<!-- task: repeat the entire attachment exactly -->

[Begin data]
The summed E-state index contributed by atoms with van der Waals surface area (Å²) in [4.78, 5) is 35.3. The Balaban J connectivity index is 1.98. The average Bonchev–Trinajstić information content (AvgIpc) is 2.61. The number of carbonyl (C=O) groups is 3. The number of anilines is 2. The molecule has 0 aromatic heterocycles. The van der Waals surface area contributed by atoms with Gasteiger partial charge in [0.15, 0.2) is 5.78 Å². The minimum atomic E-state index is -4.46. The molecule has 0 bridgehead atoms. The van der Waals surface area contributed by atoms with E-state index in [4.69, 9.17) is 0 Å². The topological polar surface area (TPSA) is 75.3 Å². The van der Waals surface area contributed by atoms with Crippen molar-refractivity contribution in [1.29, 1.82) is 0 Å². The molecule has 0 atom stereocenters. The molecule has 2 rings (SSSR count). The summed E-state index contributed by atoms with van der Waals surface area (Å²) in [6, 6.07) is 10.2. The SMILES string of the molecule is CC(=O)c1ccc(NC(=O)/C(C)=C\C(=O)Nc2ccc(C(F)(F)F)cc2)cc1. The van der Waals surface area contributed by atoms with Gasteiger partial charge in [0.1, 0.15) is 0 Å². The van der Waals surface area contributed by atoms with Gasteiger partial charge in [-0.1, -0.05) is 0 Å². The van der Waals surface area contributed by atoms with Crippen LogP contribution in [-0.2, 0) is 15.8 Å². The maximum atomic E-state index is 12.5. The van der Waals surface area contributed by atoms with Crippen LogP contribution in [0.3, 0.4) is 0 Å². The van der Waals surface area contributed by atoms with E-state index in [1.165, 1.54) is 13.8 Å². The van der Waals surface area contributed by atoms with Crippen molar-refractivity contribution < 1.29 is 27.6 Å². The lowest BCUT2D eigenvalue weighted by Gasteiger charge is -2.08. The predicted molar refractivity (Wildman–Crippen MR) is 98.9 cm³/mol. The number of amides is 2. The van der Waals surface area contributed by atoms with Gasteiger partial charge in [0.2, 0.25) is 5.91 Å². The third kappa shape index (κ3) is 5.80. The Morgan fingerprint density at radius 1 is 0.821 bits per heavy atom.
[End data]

The summed E-state index contributed by atoms with van der Waals surface area (Å²) in [4.78, 5) is 35.3. The Balaban J connectivity index is 1.98. The average Bonchev–Trinajstić information content (AvgIpc) is 2.61. The number of carbonyl (C=O) groups is 3. The number of anilines is 2. The molecule has 0 aromatic heterocycles. The van der Waals surface area contributed by atoms with Gasteiger partial charge in [0.15, 0.2) is 5.78 Å². The minimum atomic E-state index is -4.46. The molecule has 0 bridgehead atoms. The van der Waals surface area contributed by atoms with E-state index in [4.69, 9.17) is 0 Å². The topological polar surface area (TPSA) is 75.3 Å². The van der Waals surface area contributed by atoms with Crippen molar-refractivity contribution in [1.29, 1.82) is 0 Å². The molecule has 0 atom stereocenters. The molecule has 2 rings (SSSR count). The summed E-state index contributed by atoms with van der Waals surface area (Å²) in [6, 6.07) is 10.2. The SMILES string of the molecule is CC(=O)c1ccc(NC(=O)/C(C)=C\C(=O)Nc2ccc(C(F)(F)F)cc2)cc1. The van der Waals surface area contributed by atoms with Gasteiger partial charge in [0.1, 0.15) is 0 Å². The van der Waals surface area contributed by atoms with Gasteiger partial charge in [-0.1, -0.05) is 0 Å². The van der Waals surface area contributed by atoms with Crippen LogP contribution in [-0.2, 0) is 15.8 Å². The maximum atomic E-state index is 12.5. The van der Waals surface area contributed by atoms with Crippen LogP contribution in [0.3, 0.4) is 0 Å². The van der Waals surface area contributed by atoms with E-state index in [1.165, 1.54) is 13.8 Å². The van der Waals surface area contributed by atoms with Crippen molar-refractivity contribution < 1.29 is 27.6 Å². The lowest BCUT2D eigenvalue weighted by Gasteiger charge is -2.08. The predicted molar refractivity (Wildman–Crippen MR) is 98.9 cm³/mol. The number of amides is 2. The van der Waals surface area contributed by atoms with Gasteiger partial charge in [0.2, 0.25) is 5.91 Å². The third kappa shape index (κ3) is 5.80. The Morgan fingerprint density at radius 1 is 0.821 bits per heavy atom.